The S&R Foundation, now delighting visitors with its intimate concerts and recitals at the historic Evermay estate, has laid out very different plans for the more recently purchased Halcyon House on Prospect Street in Georgetown.

In a new zoning application, the foundation says it wants to make Halcyon House the headquarters for its other major effort: research and collaboration on avoiding and managing catastrophes and natural disasters like the earthquake and tsunami that struck Japan two years ago.

The D.C. Board of Zoning Adjustment will hear the case for nonprofit use of the storied brick mansion on Sept. 10, when the foundation will discuss its planned measures to prevent an objectionable impact on the community.  The application is also on the Georgetown advisory neighborhood commission’s July 1 agenda.

Dr. Sachiko Kuno and Dr. Ryuji Ueno purchased the Evermay estate in July 2011 for $22 million and the Halcyon House a few months later for $11 million. Since then, the Kunos — who made their fortune with Bethesda-based Sucampo Pharmaceuticals — have emphasized their efforts to be good neighbors as they put the two historic houses to charitable use.

At Evermay, dedicated mostly to the foundation’s arts and cultural interests, they promised to limit the number of events and attendees, with valet parking to ease long-standing traffic and parking concerns. Now at Halcyon, although the uses are different, they promise the same sort of limits to reduce the impact on neighbors, according to the zoning application.

The document notes, discreetly, that previous owners of the two houses used them for many events — some profit-making, and “without zoning approval” — that upset nearby residents. Now Halcyon, like Evermay, will hold limited events, but under conditions spelled out in a zoning order.

“Unlike past events, number, attendees, hours and days of events will be limited by conditions of BZA approval,” the application says.

Most meetings, lectures and other events at Halcyon will include fewer than 50 people, and “often under 25,” it says.

“We don’t do weddings,” said Kate Goodall, spokesperson for the S&R Foundation. “My least favorite part of this job is saying ‘no’ to brides.”

Goodall said the Kunos are “very conscientious stewards” of the two historic properties.

The city’s zoning code allows historic homes with gross floor area of more than 10,000 square feet to be converted to nonprofit use, a provision crafted largely to encourage preservation of large estates that most private owners would find too expensive to buy and too hard to maintain. Both Evermay and Halcyon House fit that definition.

The application explains why Halcyon House is “well suited” for its new purpose: headquarters for the foundation’s International Institute of Global Reliance, a think tank dedicated to improving response to and management of natural disasters and other global catastrophes. It will also house an S&R program called “Illuminate,” which encourages “passionate, forward thinkers” to develop and share innovative ideas in the arts, sciences and international relations.

The latter is “akin to an incubator,” according to the application, and will provide “a limited number of emerging entrepreneurs a base of operations for up to six months, to live, work and collaborate.”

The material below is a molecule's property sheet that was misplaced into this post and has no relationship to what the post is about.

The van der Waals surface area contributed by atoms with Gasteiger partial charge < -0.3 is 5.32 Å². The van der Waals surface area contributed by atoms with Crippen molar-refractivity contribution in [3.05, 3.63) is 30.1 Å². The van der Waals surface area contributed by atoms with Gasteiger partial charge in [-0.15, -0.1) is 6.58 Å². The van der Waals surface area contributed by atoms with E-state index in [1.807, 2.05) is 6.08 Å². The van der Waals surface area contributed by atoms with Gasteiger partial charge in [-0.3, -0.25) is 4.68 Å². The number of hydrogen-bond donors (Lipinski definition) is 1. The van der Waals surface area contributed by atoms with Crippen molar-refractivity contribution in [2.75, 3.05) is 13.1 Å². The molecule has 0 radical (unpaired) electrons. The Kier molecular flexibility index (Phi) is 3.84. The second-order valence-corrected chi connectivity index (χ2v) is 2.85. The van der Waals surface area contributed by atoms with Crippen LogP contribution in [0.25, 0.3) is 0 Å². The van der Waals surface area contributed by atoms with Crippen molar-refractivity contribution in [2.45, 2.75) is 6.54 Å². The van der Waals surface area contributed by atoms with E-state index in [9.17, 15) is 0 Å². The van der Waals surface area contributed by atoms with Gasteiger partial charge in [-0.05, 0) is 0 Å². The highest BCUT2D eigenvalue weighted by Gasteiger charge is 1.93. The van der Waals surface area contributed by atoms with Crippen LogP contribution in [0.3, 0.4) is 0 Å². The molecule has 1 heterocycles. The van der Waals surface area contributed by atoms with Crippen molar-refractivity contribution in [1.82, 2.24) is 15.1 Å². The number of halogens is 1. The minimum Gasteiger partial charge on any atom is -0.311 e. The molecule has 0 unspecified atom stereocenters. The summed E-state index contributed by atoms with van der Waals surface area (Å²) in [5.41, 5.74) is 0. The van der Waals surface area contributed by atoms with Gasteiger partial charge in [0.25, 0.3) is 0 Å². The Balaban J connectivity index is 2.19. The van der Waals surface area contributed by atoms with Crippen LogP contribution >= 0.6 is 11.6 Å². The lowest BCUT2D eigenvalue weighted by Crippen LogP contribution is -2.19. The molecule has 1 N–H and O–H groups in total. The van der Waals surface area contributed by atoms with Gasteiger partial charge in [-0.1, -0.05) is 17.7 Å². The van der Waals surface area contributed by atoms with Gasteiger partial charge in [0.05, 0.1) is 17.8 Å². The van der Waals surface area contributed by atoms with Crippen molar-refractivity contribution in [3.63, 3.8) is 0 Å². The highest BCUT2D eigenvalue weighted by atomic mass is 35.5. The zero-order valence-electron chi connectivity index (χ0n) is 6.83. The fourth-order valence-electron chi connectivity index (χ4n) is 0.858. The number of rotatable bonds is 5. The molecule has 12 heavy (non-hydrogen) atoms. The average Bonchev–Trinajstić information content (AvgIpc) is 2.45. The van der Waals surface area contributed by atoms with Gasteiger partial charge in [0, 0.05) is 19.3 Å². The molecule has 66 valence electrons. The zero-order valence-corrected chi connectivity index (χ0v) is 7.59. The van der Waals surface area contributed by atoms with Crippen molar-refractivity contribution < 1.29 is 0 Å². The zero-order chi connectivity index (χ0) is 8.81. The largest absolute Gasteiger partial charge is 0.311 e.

Both programs will host meetings, seminars, lectures and retreats, as well as limited fundraising events “to support their mission.” The house will serve as “a gathering place for international experts, scholars, scientists, entrepreneurs, and innovators,” some needing temporary lodging.  

The 1787 Federal-style house has undergone numerous additions and alterations, and it offers “a vast array of room types, sizes, shapes, and configurations,” offering “multiple settings” for various types of gatherings. The foundation envisions no additions to the house or changes to its exterior.

The property now includes the historic main house, attached apartment units and an adjacent town house, all on one lot, totaling 26,000 square feet. The house also offers a library on the fourth floor and studio beneath, added by a previous owner. And since Halcyon was once used as a dormitory by Georgetown University, portions are already divided into compact guest rooms.

As to impact, the foundation envisions various activities throughout the year, but most with only 10 to 20 attendees. Because the programs are “internationally based,” some participants will stay at Halcyon but very few are expected to bring private cars. There are 15 parking spaces on site, more than will be needed by the nine employees expected to work there.

The foundation is also promising a traffic study before the zoning hearing, coupled with a pledge to follow its recommendations. There are already plans to direct drivers to off-site parking lots with a shuttle service for the few events with more than 50 attendees.

The zoning application does state that the Halcyon House is “an ideal venue for corporations sharing the foundation’s goals to host corporate events, meetings and retreats.” But the number of attendees will be restricted, and — as with all events — “attendees would arrive and depart outside peak traffic hours, and under conditions that do not impact surrounding residents,” the application says.

This article appears in the June 26 issue of The Georgetown Current newspaper.